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RecensionsBook Reviews

Flexible Work Arrangements: Conceptualizations and International Experience edited by Isik Urla Zeytinoglu, The Hague/London/New York: Kluwer Law International, 2002, 298 pp., ISBN 90-411-1947-7.[Record]

  • Hedva Sarfati

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  • Hedva Sarfati
    ISSA Consultant
    Geneva, Switzerland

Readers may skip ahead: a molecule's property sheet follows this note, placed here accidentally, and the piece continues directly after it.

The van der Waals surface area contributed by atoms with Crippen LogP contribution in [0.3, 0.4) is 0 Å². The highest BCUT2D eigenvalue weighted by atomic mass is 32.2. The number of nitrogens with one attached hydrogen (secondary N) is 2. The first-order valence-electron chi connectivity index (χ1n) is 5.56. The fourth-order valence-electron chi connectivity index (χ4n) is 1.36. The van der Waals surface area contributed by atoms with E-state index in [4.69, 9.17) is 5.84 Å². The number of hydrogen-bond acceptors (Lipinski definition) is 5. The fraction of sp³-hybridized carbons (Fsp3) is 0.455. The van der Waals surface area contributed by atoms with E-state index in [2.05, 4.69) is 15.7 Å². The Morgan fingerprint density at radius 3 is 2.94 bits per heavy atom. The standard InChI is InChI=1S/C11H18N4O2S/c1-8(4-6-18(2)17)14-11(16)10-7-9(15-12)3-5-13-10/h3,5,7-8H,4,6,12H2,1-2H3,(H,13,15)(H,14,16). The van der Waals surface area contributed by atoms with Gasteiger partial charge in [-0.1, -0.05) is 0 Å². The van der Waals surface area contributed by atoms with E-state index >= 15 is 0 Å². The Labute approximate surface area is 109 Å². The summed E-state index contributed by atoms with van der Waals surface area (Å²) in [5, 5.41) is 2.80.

The topic of flexible work arrangements, involving “non-standard” employment status and a variety of flexibility practices (working time, functional and numerical flexibility, etc.), is sometimes referred to in the literature as non-standard jobs, atypical employment contracts or contingent work. It has elicited much interest among academics (this review has devoted several articles to non-standard work, and vol. 59-3, 2004 was almost exclusively devoted to this topic, though mostly concentrating on Canada), policy makers and practitioners as the phenomenon has tended to expand over the past three decades as a result of increasing pressures exerted on governments, companies and individuals resulting from globalization, high and persistent unemployment (H. Sarfati, Flexibilité et création d’emplois: un défi pour le dialogue social en Europe, Paris, L’Harmattan, 1999), the growing “popularity” of a liberal (or “neo-liberal”) approach to regulation, and … growing demands from the workforce, particularly women, for more flexible work arrangements to reconcile work with family or other pursuits (education, community work, etc.). Much has been written on this phenomenon, which still contains a number of unexplored areas, blurred definitions and scope, diverse practices across companies, sectors and countries. These deserve close scrutiny for the sake of ensuring a better mutual outcome for the different parties concerned: policy makers, managements, trade unions and individuals, particularly to avoid a zero-sum game in the context of exacerbated competition. This book, edited by Zeytinoglu, constitutes a timely contribution to this debate by attempting to clarify the global concept that underpins the flexibility phenomenon and provides insights into firm-specific, sector-specific and either country-specific or cross-country experience. The book consists of four parts of very different lengths. A one-chapter part for the introduction and for the conclusion, a short section (three chapters) devoted to the “conceptualization of the phenomenon,” and a substantive section containing the empirical studies ranging from workplace to macro level (11 chapters). The geographical coverage includes Australia, Canada, US, the Netherlands and the United Kingdom, which have a long-term experience of flexible employment practices, and Finland, Germany, Italy and Sweden, which have introduced such practices more recently. The book offers analysis of diverse issues related to flexible work arrangements, such as the increased use of unpaid overtime to influence management flexibility and allowing some employee control over working hours (Australia), the extent to which regulation can provide career paths to flexible workers (Netherlands), problems associated with the introduction of annualized hours (UK), how functional flexibility works in practice and how it impacts both on organizations and employees in the hospitality and retail sectors where such flexibility is particularly relevant due to the unpredictable nature of demand (UK), the labour market social mechanism to accommodate a quasi self-employment with a fixed-term contract—a special kind of atypical work contract that recently emerged in Italy, assessing the extent to which household income can ensure income stability to precarious workers (Italy), how working time flexibility is implemented with strong sectoral unions vs. strong works councils (UK vs. Germany), how part-time work affects employee access to workplace participation, particularly among women (Australia), how the psycho-social work environment affects differently fixed term and “core” employees (Finland), the link between flexible work practices and employee-friendly corporate human resources policies (Finland), the importance of labour market segmentation among contingent and non-standard workers (US), and how member States implement the European Union directives on part time and fixed-term employment. Whereas much of past analysis of employment flexibility seems to have focused on manufacturing and some labour intensive services sectors (retail trade, temporary work agencies), this book includes examples from the public health sector (UK), accounting professionals (Canada), banking sector (Germany and the UK), …